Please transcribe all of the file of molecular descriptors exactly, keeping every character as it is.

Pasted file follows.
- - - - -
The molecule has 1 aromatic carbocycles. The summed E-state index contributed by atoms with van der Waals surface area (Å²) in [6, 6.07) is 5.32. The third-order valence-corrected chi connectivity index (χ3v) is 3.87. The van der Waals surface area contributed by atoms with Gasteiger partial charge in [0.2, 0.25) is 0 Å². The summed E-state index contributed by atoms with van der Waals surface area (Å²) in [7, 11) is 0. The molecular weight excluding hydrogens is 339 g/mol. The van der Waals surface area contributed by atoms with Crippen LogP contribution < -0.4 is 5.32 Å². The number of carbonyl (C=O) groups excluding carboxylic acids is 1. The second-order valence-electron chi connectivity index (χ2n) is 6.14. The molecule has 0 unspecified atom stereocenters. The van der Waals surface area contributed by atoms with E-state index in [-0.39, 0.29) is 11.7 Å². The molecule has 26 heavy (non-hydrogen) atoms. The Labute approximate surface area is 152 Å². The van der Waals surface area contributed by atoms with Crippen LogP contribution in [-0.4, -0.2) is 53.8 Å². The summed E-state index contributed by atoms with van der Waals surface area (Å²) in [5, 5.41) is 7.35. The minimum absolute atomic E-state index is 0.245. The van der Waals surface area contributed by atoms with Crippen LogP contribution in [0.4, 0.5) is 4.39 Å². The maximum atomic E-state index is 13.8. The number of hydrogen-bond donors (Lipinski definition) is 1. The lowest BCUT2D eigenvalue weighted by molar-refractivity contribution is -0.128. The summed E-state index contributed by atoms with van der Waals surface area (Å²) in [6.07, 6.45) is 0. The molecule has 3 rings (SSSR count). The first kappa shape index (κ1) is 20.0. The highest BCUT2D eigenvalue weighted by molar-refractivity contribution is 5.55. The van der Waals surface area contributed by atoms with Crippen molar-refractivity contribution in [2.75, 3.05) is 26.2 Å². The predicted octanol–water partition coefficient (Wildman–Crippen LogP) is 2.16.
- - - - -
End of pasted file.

The molecule has 1 aromatic carbocycles. The summed E-state index contributed by atoms with van der Waals surface area (Å²) in [6, 6.07) is 5.32. The third-order valence-corrected chi connectivity index (χ3v) is 3.87. The van der Waals surface area contributed by atoms with Gasteiger partial charge in [0.2, 0.25) is 0 Å². The summed E-state index contributed by atoms with van der Waals surface area (Å²) in [7, 11) is 0. The molecular weight excluding hydrogens is 339 g/mol. The van der Waals surface area contributed by atoms with Crippen LogP contribution < -0.4 is 5.32 Å². The number of carbonyl (C=O) groups excluding carboxylic acids is 1. The second-order valence-electron chi connectivity index (χ2n) is 6.14. The molecule has 0 unspecified atom stereocenters. The van der Waals surface area contributed by atoms with E-state index in [-0.39, 0.29) is 11.7 Å². The molecule has 26 heavy (non-hydrogen) atoms. The Labute approximate surface area is 152 Å². The van der Waals surface area contributed by atoms with Crippen LogP contribution in [-0.4, -0.2) is 53.8 Å². The summed E-state index contributed by atoms with van der Waals surface area (Å²) in [5, 5.41) is 7.35. The minimum absolute atomic E-state index is 0.245. The van der Waals surface area contributed by atoms with Crippen LogP contribution in [0.4, 0.5) is 4.39 Å². The maximum atomic E-state index is 13.8. The number of hydrogen-bond donors (Lipinski definition) is 1. The lowest BCUT2D eigenvalue weighted by molar-refractivity contribution is -0.128. The summed E-state index contributed by atoms with van der Waals surface area (Å²) in [6.07, 6.45) is 0. The molecule has 3 rings (SSSR count). The first kappa shape index (κ1) is 20.0. The highest BCUT2D eigenvalue weighted by molar-refractivity contribution is 5.55. The van der Waals surface area contributed by atoms with Crippen molar-refractivity contribution in [2.75, 3.05) is 26.2 Å². The predicted octanol–water partition coefficient (Wildman–Crippen LogP) is 2.16.